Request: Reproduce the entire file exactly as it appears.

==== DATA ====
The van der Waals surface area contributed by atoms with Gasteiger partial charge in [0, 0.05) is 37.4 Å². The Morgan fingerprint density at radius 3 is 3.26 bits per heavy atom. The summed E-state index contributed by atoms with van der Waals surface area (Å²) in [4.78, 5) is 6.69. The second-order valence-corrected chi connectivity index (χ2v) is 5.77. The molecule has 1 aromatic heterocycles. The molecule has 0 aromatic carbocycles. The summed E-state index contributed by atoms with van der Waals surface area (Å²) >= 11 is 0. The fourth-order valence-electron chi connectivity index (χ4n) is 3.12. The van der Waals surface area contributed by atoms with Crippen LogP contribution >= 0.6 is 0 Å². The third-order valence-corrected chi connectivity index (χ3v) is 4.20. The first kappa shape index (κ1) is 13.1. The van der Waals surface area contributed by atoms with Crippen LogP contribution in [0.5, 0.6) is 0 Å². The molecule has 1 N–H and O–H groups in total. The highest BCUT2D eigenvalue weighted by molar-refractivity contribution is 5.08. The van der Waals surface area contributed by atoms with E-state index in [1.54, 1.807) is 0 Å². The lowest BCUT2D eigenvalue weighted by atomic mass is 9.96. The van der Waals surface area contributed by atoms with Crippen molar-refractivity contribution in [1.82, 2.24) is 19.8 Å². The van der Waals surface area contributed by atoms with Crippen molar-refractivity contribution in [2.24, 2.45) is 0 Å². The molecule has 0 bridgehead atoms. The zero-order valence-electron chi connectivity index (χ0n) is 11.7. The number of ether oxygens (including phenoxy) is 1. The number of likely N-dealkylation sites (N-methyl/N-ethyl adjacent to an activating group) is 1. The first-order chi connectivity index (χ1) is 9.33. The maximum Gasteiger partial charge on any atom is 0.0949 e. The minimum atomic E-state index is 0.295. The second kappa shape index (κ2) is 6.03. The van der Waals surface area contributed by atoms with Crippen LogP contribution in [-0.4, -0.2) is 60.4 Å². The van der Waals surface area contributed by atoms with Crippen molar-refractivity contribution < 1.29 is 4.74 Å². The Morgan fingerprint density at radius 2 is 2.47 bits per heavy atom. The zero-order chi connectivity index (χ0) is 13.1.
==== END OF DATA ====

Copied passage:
The van der Waals surface area contributed by atoms with Gasteiger partial charge in [0, 0.05) is 37.4 Å². The Morgan fingerprint density at radius 3 is 3.26 bits per heavy atom. The summed E-state index contributed by atoms with van der Waals surface area (Å²) in [4.78, 5) is 6.69. The second-order valence-corrected chi connectivity index (χ2v) is 5.77. The molecule has 1 aromatic heterocycles. The molecule has 0 aromatic carbocycles. The summed E-state index contributed by atoms with van der Waals surface area (Å²) >= 11 is 0. The fourth-order valence-electron chi connectivity index (χ4n) is 3.12. The van der Waals surface area contributed by atoms with Crippen LogP contribution >= 0.6 is 0 Å². The third-order valence-corrected chi connectivity index (χ3v) is 4.20. The first kappa shape index (κ1) is 13.1. The van der Waals surface area contributed by atoms with Crippen LogP contribution in [0.5, 0.6) is 0 Å². The molecule has 1 N–H and O–H groups in total. The highest BCUT2D eigenvalue weighted by molar-refractivity contribution is 5.08. The van der Waals surface area contributed by atoms with E-state index in [1.54, 1.807) is 0 Å². The lowest BCUT2D eigenvalue weighted by atomic mass is 9.96. The van der Waals surface area contributed by atoms with Crippen molar-refractivity contribution in [1.82, 2.24) is 19.8 Å². The van der Waals surface area contributed by atoms with Crippen molar-refractivity contribution in [2.24, 2.45) is 0 Å². The molecule has 0 bridgehead atoms. The zero-order valence-electron chi connectivity index (χ0n) is 11.7. The number of ether oxygens (including phenoxy) is 1. The number of likely N-dealkylation sites (N-methyl/N-ethyl adjacent to an activating group) is 1. The first-order chi connectivity index (χ1) is 9.33. The maximum Gasteiger partial charge on any atom is 0.0949 e. The minimum atomic E-state index is 0.295. The second kappa shape index (κ2) is 6.03. The van der Waals surface area contributed by atoms with Crippen LogP contribution in [-0.4, -0.2) is 60.4 Å². The van der Waals surface area contributed by atoms with Crippen molar-refractivity contribution < 1.29 is 4.74 Å². The Morgan fingerprint density at radius 2 is 2.47 bits per heavy atom. The zero-order chi connectivity index (χ0) is 13.1.